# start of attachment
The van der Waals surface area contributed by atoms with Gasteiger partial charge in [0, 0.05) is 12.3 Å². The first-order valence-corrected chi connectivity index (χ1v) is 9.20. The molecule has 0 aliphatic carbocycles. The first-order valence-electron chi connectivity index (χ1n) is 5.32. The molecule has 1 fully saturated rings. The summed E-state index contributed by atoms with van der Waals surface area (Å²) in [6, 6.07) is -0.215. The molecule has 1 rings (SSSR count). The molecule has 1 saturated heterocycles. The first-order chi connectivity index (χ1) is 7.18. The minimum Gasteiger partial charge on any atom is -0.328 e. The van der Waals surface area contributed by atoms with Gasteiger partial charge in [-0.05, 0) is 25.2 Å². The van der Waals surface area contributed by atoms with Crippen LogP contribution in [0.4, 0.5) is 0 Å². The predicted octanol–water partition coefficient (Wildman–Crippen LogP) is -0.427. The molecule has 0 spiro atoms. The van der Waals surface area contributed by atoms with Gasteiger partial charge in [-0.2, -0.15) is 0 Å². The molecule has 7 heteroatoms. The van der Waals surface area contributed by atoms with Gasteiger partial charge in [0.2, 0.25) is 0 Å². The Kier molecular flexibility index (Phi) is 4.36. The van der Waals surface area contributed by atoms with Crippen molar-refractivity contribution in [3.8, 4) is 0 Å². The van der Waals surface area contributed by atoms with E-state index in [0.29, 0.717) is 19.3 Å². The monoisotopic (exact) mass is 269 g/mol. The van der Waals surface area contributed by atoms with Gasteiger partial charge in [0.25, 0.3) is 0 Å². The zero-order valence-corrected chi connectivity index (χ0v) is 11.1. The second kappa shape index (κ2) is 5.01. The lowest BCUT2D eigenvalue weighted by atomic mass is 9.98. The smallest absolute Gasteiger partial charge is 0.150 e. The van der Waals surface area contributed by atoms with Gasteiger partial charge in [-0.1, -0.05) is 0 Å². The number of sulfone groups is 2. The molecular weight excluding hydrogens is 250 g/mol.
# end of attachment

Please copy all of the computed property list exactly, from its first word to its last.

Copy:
The van der Waals surface area contributed by atoms with Gasteiger partial charge in [0, 0.05) is 12.3 Å². The first-order valence-corrected chi connectivity index (χ1v) is 9.20. The molecule has 0 aliphatic carbocycles. The first-order valence-electron chi connectivity index (χ1n) is 5.32. The molecule has 1 fully saturated rings. The summed E-state index contributed by atoms with van der Waals surface area (Å²) in [6, 6.07) is -0.215. The molecule has 1 rings (SSSR count). The molecule has 1 saturated heterocycles. The first-order chi connectivity index (χ1) is 7.18. The minimum Gasteiger partial charge on any atom is -0.328 e. The van der Waals surface area contributed by atoms with Gasteiger partial charge in [-0.05, 0) is 25.2 Å². The van der Waals surface area contributed by atoms with Crippen LogP contribution in [0.4, 0.5) is 0 Å². The predicted octanol–water partition coefficient (Wildman–Crippen LogP) is -0.427. The molecule has 0 spiro atoms. The van der Waals surface area contributed by atoms with Gasteiger partial charge in [-0.2, -0.15) is 0 Å². The molecule has 7 heteroatoms. The van der Waals surface area contributed by atoms with Gasteiger partial charge in [0.2, 0.25) is 0 Å². The Kier molecular flexibility index (Phi) is 4.36. The van der Waals surface area contributed by atoms with Crippen molar-refractivity contribution in [3.8, 4) is 0 Å². The van der Waals surface area contributed by atoms with E-state index in [0.29, 0.717) is 19.3 Å². The monoisotopic (exact) mass is 269 g/mol. The van der Waals surface area contributed by atoms with Gasteiger partial charge in [0.25, 0.3) is 0 Å². The zero-order valence-corrected chi connectivity index (χ0v) is 11.1. The second kappa shape index (κ2) is 5.01. The lowest BCUT2D eigenvalue weighted by atomic mass is 9.98. The smallest absolute Gasteiger partial charge is 0.150 e. The van der Waals surface area contributed by atoms with Gasteiger partial charge in [-0.1, -0.05) is 0 Å². The number of sulfone groups is 2. The molecular weight excluding hydrogens is 250 g/mol.